Greater than 2 minutes, my friend!
There are countless possible settings in which to place the action in a video game. It could take place in China during the Ming dynasty, any real or imagined galaxy, grandma’s garden, some fictional 2D cartoon world, post-war Europe, or Salt Lake City after a zombie apocalypse (real or imagined). The same variety goes with game objectives: your purpose might be to learn how to cook, to rescue the damsel in distress (she just never seems to learn), simulate fishing in the open sea, or to kill everyone who wears orange shoes. Because orange shoes just look stupid.
A game can be about a number of topics. And that is where the translator’s research skills are being put to the test. It‘s obviously a big advantage if you‘re already familiar with the topic, but hey, no one can know everything. And there is a limit to how many hobbies and interests one can have.
Related post: Game Translators and Their Inner Superheroes
We are expected to know about orcs, goblins, elephants, cacti, zombies, little ponies, flying purple vegan bats. Is this a fantasy game? An authentic pet simulation? Does it teach you how to take care of a garden?
We have to know—or at least know how to find out—what the newspaper jargon is, how a weather report sounds, how a sports reporter talks about an ongoing game. And then we have to know what terms are being used in football/soccer, in American football, in swimming, in golf, in tennis, and in motor sports.
We have to know how an emperor addresses his subjects, his empress, his children, other royals, and the pope, and how in turn they all address their emperor.
We have to know how a witch curses. We have to know about street talk, how children speak, how arrogant uneducated people speak, how uneducated people spoke 1,000 years ago, how teenagers in love talk in Germany, Japan, or in Afghanistan. We have to know how rednecks talk, how geeks talk, how shy girls talk, how shy Japanese boys talk, how American farmers talk, and how farmers from the South of Russia talk—and we have to be able to make them sound alive and authentic when translating them into our languages.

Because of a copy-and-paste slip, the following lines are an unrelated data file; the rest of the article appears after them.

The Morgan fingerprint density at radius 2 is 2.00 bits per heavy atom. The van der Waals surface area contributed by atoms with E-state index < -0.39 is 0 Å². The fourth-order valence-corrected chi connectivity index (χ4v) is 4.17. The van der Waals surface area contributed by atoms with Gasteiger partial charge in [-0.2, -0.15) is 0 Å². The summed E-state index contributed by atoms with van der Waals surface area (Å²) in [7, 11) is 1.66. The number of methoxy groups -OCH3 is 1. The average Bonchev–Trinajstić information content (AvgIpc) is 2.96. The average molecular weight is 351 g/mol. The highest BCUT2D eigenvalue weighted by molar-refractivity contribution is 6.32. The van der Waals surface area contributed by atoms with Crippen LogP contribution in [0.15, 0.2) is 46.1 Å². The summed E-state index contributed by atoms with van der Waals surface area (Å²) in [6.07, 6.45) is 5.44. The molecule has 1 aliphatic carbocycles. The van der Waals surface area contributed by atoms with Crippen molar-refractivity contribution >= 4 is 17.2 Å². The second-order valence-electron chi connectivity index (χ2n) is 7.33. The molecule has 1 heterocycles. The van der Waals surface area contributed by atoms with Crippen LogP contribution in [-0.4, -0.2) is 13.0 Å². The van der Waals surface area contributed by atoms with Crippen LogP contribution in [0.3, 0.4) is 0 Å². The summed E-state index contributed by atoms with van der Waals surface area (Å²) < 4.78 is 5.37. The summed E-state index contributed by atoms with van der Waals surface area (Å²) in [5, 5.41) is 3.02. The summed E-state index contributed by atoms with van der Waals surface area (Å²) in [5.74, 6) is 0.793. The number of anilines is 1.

We have to express not just laughters, but shy laughters, evil laughters, a baby’s laughter, and Santa’s laughter. Does it sound like “Haha” or “Hehe” , “LOL”, or more like “Har har”? Wait—isn’t Santa the dude who hohohos?
Related post: Accents and Dialects in Games—Yay or Nay?
We may have to put aside our pacifist nature and become pros when it comes to firearms, melee weapons, and explosives. We have to know about wedding cakes, hairdos, dressmaking, racing cars, French cuisine, white magic, and black magic. If a curious burglar who happened to break into my house analyzed my browser history, she would probably come to the following conclusion:
And she would only be partially right. I just really hope that whoever those government spies are that are watching me have done enough research to know that I am not studying gunnery to pursue an evil plan to take over the galaxy, but that I am merely a game translator.